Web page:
Assessment feedback to students
This guidance paper offers:
1. The principles of providing feedback to students
2. A listing of practical feedback methods for both coursework and exams 3. Suggestions for cutting back on marking and feedback work load 4. The main points of Bath’s Quality Assurance expectations regarding assessment feedback to students
5. References for further information
1. The principles of providing assessment feedback to students The role of feedback in the learning process, is to inform the student of where and how their learning and performance can be improved. Feedback on learning can come from fellow students, lecturers, staff supporting the learning process such as demonstrators, or the student themselves.
Although feedback to students is often thought of as being given in response to assessment, there are may forms of feedback on learning, which do not relate to assessment at all, ranging from feedback on work in progress (eg during lab work) to more generic feedback on effective a student is performing their studies overall (end of year study advice). This paper, however, concentrates on providing feedback on assessment, both coursework and exams.
Feedback on assessment can be given to sum up the final judgement of the quality of the students work (summative feedback), or to help the student improve their work in future (formative feedback). A further, but in HE less common form of feedback helps the student identify their aptitude and ability for a particular kind of learning (diagnostic feedback). A highly individualised form of feedback sometimes used in (performing) arts, sports, design and professional disciplines takes into account the students’ previous developments, and uses this as the starting point for assessing progress or improvement of skills, knowledge and competence (ipsative feedback).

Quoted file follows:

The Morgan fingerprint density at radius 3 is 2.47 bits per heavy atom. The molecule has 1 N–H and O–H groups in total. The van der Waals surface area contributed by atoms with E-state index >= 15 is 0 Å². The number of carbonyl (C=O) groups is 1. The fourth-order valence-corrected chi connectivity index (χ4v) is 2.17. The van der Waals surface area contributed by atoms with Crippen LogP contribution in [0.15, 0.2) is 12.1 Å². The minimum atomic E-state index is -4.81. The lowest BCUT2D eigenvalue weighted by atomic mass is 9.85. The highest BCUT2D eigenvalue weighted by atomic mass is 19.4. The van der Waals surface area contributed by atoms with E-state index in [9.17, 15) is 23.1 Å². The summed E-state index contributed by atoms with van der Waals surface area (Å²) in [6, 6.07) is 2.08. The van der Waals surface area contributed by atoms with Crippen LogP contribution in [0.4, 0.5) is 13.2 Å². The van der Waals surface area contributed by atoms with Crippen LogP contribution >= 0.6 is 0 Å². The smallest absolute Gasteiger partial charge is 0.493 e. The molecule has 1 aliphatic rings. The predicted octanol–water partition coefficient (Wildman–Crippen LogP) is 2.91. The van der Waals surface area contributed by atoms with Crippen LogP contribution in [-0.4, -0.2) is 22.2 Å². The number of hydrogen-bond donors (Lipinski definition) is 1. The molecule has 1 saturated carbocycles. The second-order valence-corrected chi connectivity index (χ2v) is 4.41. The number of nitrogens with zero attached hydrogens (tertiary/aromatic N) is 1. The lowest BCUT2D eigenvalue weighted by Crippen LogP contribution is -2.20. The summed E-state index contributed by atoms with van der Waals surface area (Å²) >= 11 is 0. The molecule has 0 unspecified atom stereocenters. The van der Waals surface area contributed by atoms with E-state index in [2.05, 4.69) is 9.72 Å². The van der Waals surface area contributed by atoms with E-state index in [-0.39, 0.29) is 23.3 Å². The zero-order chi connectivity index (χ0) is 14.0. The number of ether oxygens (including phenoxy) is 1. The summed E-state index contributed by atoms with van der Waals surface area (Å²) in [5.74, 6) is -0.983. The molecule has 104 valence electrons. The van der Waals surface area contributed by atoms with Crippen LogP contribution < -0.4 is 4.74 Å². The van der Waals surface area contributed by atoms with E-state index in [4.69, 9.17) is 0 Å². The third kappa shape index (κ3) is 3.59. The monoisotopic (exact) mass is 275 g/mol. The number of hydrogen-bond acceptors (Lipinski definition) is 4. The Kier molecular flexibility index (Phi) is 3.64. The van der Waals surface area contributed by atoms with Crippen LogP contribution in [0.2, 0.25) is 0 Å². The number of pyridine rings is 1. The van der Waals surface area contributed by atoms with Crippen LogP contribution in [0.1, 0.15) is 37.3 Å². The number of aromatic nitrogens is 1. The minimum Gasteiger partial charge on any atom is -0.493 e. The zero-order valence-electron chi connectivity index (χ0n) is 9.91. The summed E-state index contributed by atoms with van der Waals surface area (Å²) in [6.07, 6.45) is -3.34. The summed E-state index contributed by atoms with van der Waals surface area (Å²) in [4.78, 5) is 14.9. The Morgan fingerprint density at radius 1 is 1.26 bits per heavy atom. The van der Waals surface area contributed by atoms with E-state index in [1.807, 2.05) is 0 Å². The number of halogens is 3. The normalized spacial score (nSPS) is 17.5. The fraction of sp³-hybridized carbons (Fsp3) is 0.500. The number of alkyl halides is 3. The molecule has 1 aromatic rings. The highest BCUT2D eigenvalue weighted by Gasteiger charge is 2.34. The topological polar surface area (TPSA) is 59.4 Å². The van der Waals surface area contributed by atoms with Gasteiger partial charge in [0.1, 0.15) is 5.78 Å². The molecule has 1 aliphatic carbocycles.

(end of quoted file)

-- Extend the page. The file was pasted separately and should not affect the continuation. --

Considering best practice of providing feedback to students, the following values apply:
Feedback is best provided as soon as possible after the assessment took place, so that the learning from feedback can still be connected to the assessment content.
Feedback should be critical, but supportive to learning, so as to encourage a student’s confident scrutiny of their future work.
Feedback should –where possible- be directly related to learning outcomes and given assessment criteria, so that students are very clear on what was and will be expected of them.
Feedback on work should go beyond editing (grammar, spelling, mathematical notation, presentation) and link to the broader learning outcomes, unless of course, these are included in the learning outcomes. Common editing type feedback can be given through usage of a feedback tick list (see below) Feedback should be given with care and attention to standards of respect for diversity and individuality, and should rarely be directed at the student, but rather at their work.
Feedback is most likely to have an effect if students are fully aware that what they encounter is meant as feedback, and that they should take not of it in order to improve their learning.
2. A listing of practical feedback methods
The most common forms we tend to use in Higher Education for giving feedback is written feedback on students’ individual work, or verbal feedback either to individuals or groups of students. But work load pressure, innovative means of assessment, direct student demands and a range of other pressures, can lead to a need to use less traditional modes of feedback.
Providing generic feedback in lectures or workshops: feedback is given on what the majority of students seem to be struggling with, without reference to individual assessments.
Self assessment: allow students to provide an initial self assessment at the end of their assessed work, according to a set grid or checklist of assessment criteria. This helps students in the fastest possible manner, to have an indication of the quality of their achievement.
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